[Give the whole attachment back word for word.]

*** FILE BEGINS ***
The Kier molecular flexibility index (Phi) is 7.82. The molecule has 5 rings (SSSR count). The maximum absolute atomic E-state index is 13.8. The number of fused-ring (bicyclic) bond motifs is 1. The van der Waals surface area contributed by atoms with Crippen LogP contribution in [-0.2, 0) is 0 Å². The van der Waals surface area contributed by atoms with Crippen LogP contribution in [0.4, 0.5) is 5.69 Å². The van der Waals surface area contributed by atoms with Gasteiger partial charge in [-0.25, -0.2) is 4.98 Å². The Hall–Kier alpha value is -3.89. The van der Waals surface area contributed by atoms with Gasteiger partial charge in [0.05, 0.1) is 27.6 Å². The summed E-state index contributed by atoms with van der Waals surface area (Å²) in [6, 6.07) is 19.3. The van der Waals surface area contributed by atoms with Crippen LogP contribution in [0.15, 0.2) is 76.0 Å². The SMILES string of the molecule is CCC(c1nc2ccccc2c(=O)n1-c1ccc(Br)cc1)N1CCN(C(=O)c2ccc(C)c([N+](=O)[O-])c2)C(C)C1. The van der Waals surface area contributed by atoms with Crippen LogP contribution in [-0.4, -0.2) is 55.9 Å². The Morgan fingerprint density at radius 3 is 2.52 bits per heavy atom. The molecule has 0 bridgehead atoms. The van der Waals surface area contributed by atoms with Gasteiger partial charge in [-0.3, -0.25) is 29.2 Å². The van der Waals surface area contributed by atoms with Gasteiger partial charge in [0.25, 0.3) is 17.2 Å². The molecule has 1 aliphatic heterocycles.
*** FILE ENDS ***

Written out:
The Kier molecular flexibility index (Phi) is 7.82. The molecule has 5 rings (SSSR count). The maximum absolute atomic E-state index is 13.8. The number of fused-ring (bicyclic) bond motifs is 1. The van der Waals surface area contributed by atoms with Crippen LogP contribution in [-0.2, 0) is 0 Å². The van der Waals surface area contributed by atoms with Crippen LogP contribution in [0.4, 0.5) is 5.69 Å². The van der Waals surface area contributed by atoms with Gasteiger partial charge in [-0.25, -0.2) is 4.98 Å². The Hall–Kier alpha value is -3.89. The van der Waals surface area contributed by atoms with Gasteiger partial charge in [0.05, 0.1) is 27.6 Å². The summed E-state index contributed by atoms with van der Waals surface area (Å²) in [6, 6.07) is 19.3. The van der Waals surface area contributed by atoms with Crippen LogP contribution in [0.15, 0.2) is 76.0 Å². The SMILES string of the molecule is CCC(c1nc2ccccc2c(=O)n1-c1ccc(Br)cc1)N1CCN(C(=O)c2ccc(C)c([N+](=O)[O-])c2)C(C)C1. The van der Waals surface area contributed by atoms with Crippen LogP contribution in [-0.4, -0.2) is 55.9 Å². The Morgan fingerprint density at radius 3 is 2.52 bits per heavy atom. The molecule has 0 bridgehead atoms. The van der Waals surface area contributed by atoms with Gasteiger partial charge in [-0.3, -0.25) is 29.2 Å². The van der Waals surface area contributed by atoms with Gasteiger partial charge in [0.25, 0.3) is 17.2 Å². The molecule has 1 aliphatic heterocycles.